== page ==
Domestic terrorists don’t wear pinstripes

Is it just me that is absolutely gobsmacked by this!?

Further evidence, of the lack of consistency and glaring inequalities. OK, we know that Regulators and Legislators see fit to ignore the scale of the crimes perpetrated by these banksters BUT for how much longer can any right-minded citizen stand idly by?

More (costly) regulation won’t change this culture but, CONSTRUCTIVE TRANSPARENCY can. And, in the process, reduce the risks associated with such behaviours.

Political and Financial leaders know that they are playing a very high stakes game and that there is a growing threat that ALL that they hold dear will, as a result of both their actions and inaction, come under threat. Would this go some way to explain the rate at which civil liberties are being stripped away across the Western world? I sincerely hope that such questions or suggestions don’t qualify me as a “domestic terrorist” because, as a mere citizen, anything could happen…

JPMorgan Chase has been sanctioned by US regulators for failures in its risk management operations after it lost more than $6.2 billion on a single credit derivatives trade. The sanctions follow the disclosure of significant losses in a large synthetic credit portfolio that was managed by the CIO. The botched bet – made by UK big fish Bruno Iksil – had managed to wipe out $51 billion in shareholder value before alarm bells started to ring at the bank’s head office in New York. Among other things, the Fed identified deficiencies in risk management oversight, modelling assumptions, audit and finance reporting and escalation to senior management. The OCC further found that the bank’s BSA (bank Secrecy Act) compliance programme had “critical deficiencies” with respect to suspicious activity reporting, monitoring transactions, conducting customer due diligence and risk assessment, and implementing adequate systems of internal controls and independent testing. Despite the criticism, JPMorgan Chase escaped with nothing more than a rap on the knuckles. No fines were levied by the watchdogs and the bank didn’t admit or deny wrongdoing in consenting to the regulatory orders


Krawcheck on banking complexity:: The Complexity of the Simplicity Solution

After so long it is encouraging to know that complexity in banking is, at least, getting a more frequent airing by others! But, unlike the headline in the recent FT article, we (at Ontonix) don’t believe that “fighting complexity is futile“…far from it! Einstein knew of the rewards available to those who “reached” the simplicity beyond complexity. The scale of the problems created by the excesses of our financial system should tell us that the quest is only futile if banks DON’T adopt a culture and the tools that facilitate “transformation”.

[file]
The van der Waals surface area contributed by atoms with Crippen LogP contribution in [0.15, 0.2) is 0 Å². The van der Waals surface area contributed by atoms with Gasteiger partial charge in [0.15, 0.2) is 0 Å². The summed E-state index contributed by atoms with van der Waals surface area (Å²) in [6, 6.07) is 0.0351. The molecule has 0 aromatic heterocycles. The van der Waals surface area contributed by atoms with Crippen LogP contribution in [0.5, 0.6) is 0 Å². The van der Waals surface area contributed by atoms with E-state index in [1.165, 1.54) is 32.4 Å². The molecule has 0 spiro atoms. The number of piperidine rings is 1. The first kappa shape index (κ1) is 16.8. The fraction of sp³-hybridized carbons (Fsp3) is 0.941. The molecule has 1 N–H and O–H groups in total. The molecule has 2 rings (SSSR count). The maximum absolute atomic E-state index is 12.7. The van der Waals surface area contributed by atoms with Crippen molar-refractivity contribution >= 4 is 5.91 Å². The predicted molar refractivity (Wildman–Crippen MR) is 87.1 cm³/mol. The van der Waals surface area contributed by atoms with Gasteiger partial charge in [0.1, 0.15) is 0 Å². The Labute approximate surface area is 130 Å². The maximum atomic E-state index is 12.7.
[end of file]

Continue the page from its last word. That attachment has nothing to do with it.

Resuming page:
Joining the dots between the ongoing banking crisis and the enlightened output from, such as, Andy Haldane resolves nothing until we act upon what we have learnt! We can’t afford to overlook the obvious shortcomings in Risk Management, Regulatory failures and abandonment of Corporate Governance.

But SURELY, as the author has identified some of the current problems, it can only be a matter of time before sufficient number of enlightened, influential, individuals reach their “flipping points“, act to influence and educate the crowd  – at Ontonix we are doing our utmost to aid this process [refer following video] – so we reach a “tipping point” and effect a, long overdue, paradigm shift.

Krawcheck offers some basic ideas for “paring back the complexity risk” in banking. She argues for looking at the bank’s overall risk profile; for compensating bank executives based on the bank’s risk profile (in terms of debt and equity); paying out dividends as a percentage of earnings; reforming the credit agencies (sigh); and urging boards to worry about booming, not struggling, businesses. (The last advice makes sense, but if we need to remind boards of that, we’re really screwed.) All this is very nice, but very broad — and given, yes, the complexity of banking, it’s a little hard to see the kind of effect it would have.

In fact, except for her first notion, I’m not sure it would do much to either rein in complexity or too-big-to-fail. The devil here is in the details. How would you calculate the “overall risk profile”? Is this a mark-to-market process, in which daily, weekly or monthly numbers are generated, like the much abused and suspect value-at-risk? How, given the enormous complexity, would these metrics be generated — and by whom?

If JPMorgan Chase & Co.’s big ugly trade managed to escape the bank’s internal risk management operation — not to say regulators — how would that have found its reflection in the bank’s overall risk number? It’s a rule: It’s the stuff we don’t know, or don’t want to know, that tends to kill us. And just remember: We’ve had a devil of a time just trying to provide guidelines on bank capital. What makes anyone think calculating an overall risk profile would be easier?

Huffington Post 

Hopefully the following video will go some way to answering critical questions and paving the way to a, less volatile, sustainable future…

JPMorgan CEO warns staff on schadenfreude after Goldman resignation | Reuters

All we need now is BBA wading-in in an attempt to persuade the gullible that banking culture has morals!!!

“I want to be clear that I don’t want anyone here to seek advantage from a competitor’s alleged issues or hearsay — ever. It’s not the way we do business.”

via JPMorgan CEO warns staff on schadenfreude after Goldman resignation | Reuters.